I was working as an assistant editor for my dad’s company and I wanted to also get into music, so I was an assistant music editor. And my job was to run stuff back and forth to the scoring stage and pick stuff up and bring it back.

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Eventually I started going with the editors to the Foley stage. I just went along for crowd scenes. So, that grew into a full time position as a Foley artist.

We both have performing backgrounds too. I wanted to be an actor at one time. You’ll find most Foley artists have a performance background. Over the years I have tried to do other things. I’ve sold real estate for a while and then, for some reason … this work is just like the Mafia. Just when you think you can get out …

Alyson: And it’s so nice to be in the union now. We got in in 2005. It really makes sense to be in 700.

Chris:  Everyone we work with is involved with at 700. Kind of the same family.

What’s a typical work day like?

Chris:  The sound editor makes up cue sheets for us, that has all the sounds they need.

Alyson: We make up a laundry list of things to do.

Chris:   We’ll take the page and we’ll go out on the stage.

Alyson:  We’ll do all the cell phones at once, and all the kitchen stuff at once. So, we’re organized.

Chris:  We’ll go through and say, “Oh, I need a bottle, I need wrapping, I need this, I need that. Gather the stuff.”

Sometimes you get cues for someone’s finger on an iPhone screen. How on earth do you do that? Swiping your finger on a smartphone doesn’t make any noise!

Chris:  I know. But this isn’t the real world. Sound editors and producers and sometimes directors want to hear stuff that isn’t audible a lot of times. So, we’ll just overplay it. Make it bigger.

Yesterday, we did hair. You know when you get your hair cut and it’s falling on the ground? We had to make the sound of it falling on the ground, because there was a shot, a close-up shot of the hair falling on the ground.

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That’s our challenge, right?

How often does the sound editor send back sounds you made and say, “This isn’t what we want.”

Alyson:  It usually happens in features, where maybe we made a choice that wasn’t their choice.

When we did “Crazy Rich Asians,” there was always one scene that came back and it was the dumpling scene, where they’re making dumplings. Talk about hard to make a sound out of something that doesn’t really make a sound, all that dough stuff. That kept coming back and coming back and coming back.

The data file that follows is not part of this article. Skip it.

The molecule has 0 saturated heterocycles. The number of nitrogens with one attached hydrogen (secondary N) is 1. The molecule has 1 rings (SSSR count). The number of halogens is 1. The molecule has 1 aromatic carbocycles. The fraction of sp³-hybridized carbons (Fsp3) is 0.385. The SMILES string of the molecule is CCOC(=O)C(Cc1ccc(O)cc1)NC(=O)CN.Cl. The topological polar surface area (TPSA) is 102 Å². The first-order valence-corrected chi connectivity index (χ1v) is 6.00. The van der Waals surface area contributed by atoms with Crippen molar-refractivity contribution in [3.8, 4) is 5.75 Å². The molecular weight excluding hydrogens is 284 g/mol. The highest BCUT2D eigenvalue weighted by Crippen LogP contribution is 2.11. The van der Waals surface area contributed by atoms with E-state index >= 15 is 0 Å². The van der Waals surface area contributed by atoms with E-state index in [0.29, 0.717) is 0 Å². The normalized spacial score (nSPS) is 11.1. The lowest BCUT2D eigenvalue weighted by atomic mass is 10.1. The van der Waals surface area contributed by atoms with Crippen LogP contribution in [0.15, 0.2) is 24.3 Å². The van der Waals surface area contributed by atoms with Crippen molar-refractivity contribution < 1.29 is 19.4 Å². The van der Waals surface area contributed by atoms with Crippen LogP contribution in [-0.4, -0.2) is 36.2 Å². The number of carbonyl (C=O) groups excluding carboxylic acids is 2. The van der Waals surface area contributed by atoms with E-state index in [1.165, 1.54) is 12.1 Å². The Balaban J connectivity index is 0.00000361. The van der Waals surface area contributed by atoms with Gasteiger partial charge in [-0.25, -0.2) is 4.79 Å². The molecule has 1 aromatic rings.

On the flip side, Chris did the whole scene at the end with the Mahjong tiles and those sounded beautiful, and that just went and never came back, so… You never know.

What specific challenges have you faced on “Star Trek: Discovery?”

Alyson:  Because it’s sci-fi, certain things like the chairs have to sound high tech. So, they couldn’t rattle.

Chris:  Make it make sound, but don’t make sound.

Alyson:  But make it sound modern.

Chris:  Make it stealthy. Yeah.

Alyson: But “Star Trek” also has a really defined surface of inside the space ship. The bridge has one surface, the hallway has another surface.

Chris:  Private quarters have a separate surface.

Alyson:   And all metal-type sounds.

Chris:  Creating the sound for Saru, that was interesting. That was a new take on a character and it was a first for me. He’s got these hoof-like feet. So, it’s not your typical heel-toe kind of a walk. I have to just walk in these shoes that I made especially for him. It’s almost like a horse hoof.

I wear these particular shoes and I walk differently. I don’t walk like I would walk on a regular person, because he’s just basically almost walking on his toes. I have to make sure there’s no heel action.

Alyson: And it’s really hard for a Foley artist not to walk heel-toe.

Chris: Yeah. It goes against my natural inclination as a Foley artist.

 

The Creative Arts Emmys will be announced in ceremonies on Sept. 14 and 15, and air Sept. 21 on FXX.

Scott Collins is the Communications Director of Motion Picture Editors Guild.